I believe, that if people utilised this approach when it comes to losing weight, it would help them take more action, reduce stress of dieting and increase the likelihood of seeing it through to completion.

Although Apple’s use of this technique is innovative, as it turns out, they didn’t design it.

It’s called cognitive reframing. And it’s been used to treat mental illness and sell us things we don’t want for a very long time.

A Brief History of Cognitive Reframing

It’s been used, albeit unconsciously, by orators and politicians for thousands of years as a means of mass persuasion. That said, it didn’t become a formally recognised technique until the 1960’s where psychiatrist Aaron T. Beck showed its promise for the treatment of depression.

Thenceforward it became the seed that eventually germinated into CBT (cognitive behavioural therapy), and eventually filtered through into the self-help world after the publication of Richard Bandler’s and John Grinder’s 1982 book ‘Reframing: Neuro-Linguistic Programming and the Transformation of Meaning’.

Put simply, cognitive reframing is the conscious decision to reinterpret a disempowering reality into a more empowering one. (That’s how it should be used anyway.)

The most classic example of this is probably the old cliche: ‘The glass is not half empty, but half full.”

But it can be found literally everywhere. The military call enemies targets or x-rays and instead of saying that an enemy was killed they’ll say a target was reduced. Even the name of this website, comfort pit, is a reframe survival expert Bear Gryll’s coined for comfort zone

If you pay attention, you’ll see that it’s used a lot in slogans and taglines. Like Apple’s poster at the top of this post: ‘Simplicity is the ultimate sophistication‘… or the US Navy’s: ‘It’s not a job. It’s an adventure.’

Apple’s use of the technique is unique because it’s simple and requires no imagination or improvisation. It’s cookie cutter reframing, but it still works incredibly well.

The reason this technique isn’t openly shared by the fitness magazines to help us with our weight loss goals is probably because it’s  the very same technique they use to get us to buy their products.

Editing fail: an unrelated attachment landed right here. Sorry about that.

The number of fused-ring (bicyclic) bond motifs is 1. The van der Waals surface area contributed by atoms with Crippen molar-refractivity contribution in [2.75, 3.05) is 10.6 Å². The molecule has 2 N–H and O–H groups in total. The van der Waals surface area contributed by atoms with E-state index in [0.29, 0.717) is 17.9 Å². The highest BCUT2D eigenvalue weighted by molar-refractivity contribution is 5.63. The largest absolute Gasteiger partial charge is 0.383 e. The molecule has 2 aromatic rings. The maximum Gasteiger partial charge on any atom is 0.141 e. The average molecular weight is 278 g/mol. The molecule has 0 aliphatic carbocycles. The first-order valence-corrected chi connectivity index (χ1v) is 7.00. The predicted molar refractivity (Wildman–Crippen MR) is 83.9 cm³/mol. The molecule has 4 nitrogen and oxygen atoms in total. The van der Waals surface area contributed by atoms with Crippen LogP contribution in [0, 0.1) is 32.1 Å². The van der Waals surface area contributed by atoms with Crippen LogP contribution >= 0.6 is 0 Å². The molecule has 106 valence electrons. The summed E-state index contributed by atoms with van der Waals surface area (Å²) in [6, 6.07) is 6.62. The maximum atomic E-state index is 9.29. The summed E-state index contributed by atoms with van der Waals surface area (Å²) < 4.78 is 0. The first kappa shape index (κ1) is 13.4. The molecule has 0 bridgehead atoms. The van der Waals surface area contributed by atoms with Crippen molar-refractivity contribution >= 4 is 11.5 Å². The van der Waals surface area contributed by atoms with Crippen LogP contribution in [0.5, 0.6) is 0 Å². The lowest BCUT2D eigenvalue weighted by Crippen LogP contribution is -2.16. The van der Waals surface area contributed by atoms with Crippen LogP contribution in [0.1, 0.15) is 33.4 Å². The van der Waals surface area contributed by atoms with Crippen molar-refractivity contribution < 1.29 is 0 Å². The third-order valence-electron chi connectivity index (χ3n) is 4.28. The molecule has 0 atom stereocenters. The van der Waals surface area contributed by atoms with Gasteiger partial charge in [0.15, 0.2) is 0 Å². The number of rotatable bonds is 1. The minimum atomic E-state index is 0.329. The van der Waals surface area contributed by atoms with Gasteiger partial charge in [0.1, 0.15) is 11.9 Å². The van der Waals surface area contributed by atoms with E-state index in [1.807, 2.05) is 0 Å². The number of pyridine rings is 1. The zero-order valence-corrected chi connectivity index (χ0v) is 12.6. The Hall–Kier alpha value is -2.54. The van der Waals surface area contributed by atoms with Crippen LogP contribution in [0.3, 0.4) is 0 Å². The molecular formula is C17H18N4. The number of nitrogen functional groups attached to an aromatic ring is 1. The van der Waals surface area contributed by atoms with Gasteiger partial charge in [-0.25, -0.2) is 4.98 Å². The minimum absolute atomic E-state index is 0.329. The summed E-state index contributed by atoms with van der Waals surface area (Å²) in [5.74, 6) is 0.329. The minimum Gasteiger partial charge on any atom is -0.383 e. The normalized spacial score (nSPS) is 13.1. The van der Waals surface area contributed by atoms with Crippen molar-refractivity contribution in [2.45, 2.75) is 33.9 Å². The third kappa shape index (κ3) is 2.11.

Melt away belly fat!”

Shed excess fat from your gut!”

Let’s take advantage of this technique. I’ve never heard of anyone using CBT to lose weight more effectively, but if it’s good enough to help people recover from depression and making Apple more money, why shouldn’t it be.

Let’s make our own weight loss language.

How To Reduce Stress By Using Cognitive Reframing

Dieting is stressful.

Any prolonged caloric deficit is hard on our bodies and the hunger, lethargy and constant thoughts of food can make even the veteran dieter go crazy.

Dieting is stressful and it’s the stress, not the hunger that often sabotages people’s results.

By reframing common dieting terms, you’ll know exactly how to reduce stress when it inevitably occurs. 

Instead of creating customer compliance, you’ll be improving your weight loss compliance.

This is not a way of deluding yourself from reality. I hand picked all of these terms from the vocabularies of  professional athletes and nutrition writers. Remember, the point of this technique is not to make your nutrition language ‘pretty’, but to stop self-sabotaging thoughts when dieting.

Counting calories > Meal planning

Binge day > Controlled refeed

A diet > An eating plan

It’s a heavy weight > It’s high intensity

Weight lifting > Resistance training

Losing weight > Metabolising body fat

Plateau > Unresponsive metabolism

Slow metabolism > Thrifty metabolism

I’m fat > I have body fat

Craving > Increased Appetite

Eating something bad > Flexible eating

When my dad lost 50lbs last year people always used to ask him:

“What diet are you on?”

His response was always the same.

“It’s not really a diet. It’s an eating plan.”

Start experimenting with reframes.

Use mine or design your own – it doesn’t matter.

Just take a leaf out of Apple’s book and create your own weight loss language.

Don’t just learn about diets, learn how to reduce stress. Learn how to prime your mind for success.

In a world where obesity is on the rise. Something has to change. And it can.

What would Apple say?


Will you be using any reframes? Do you have any of your own that you already use? Share your ideas below.

And for more original lifehack tips for achieving your goals, jump on my email list.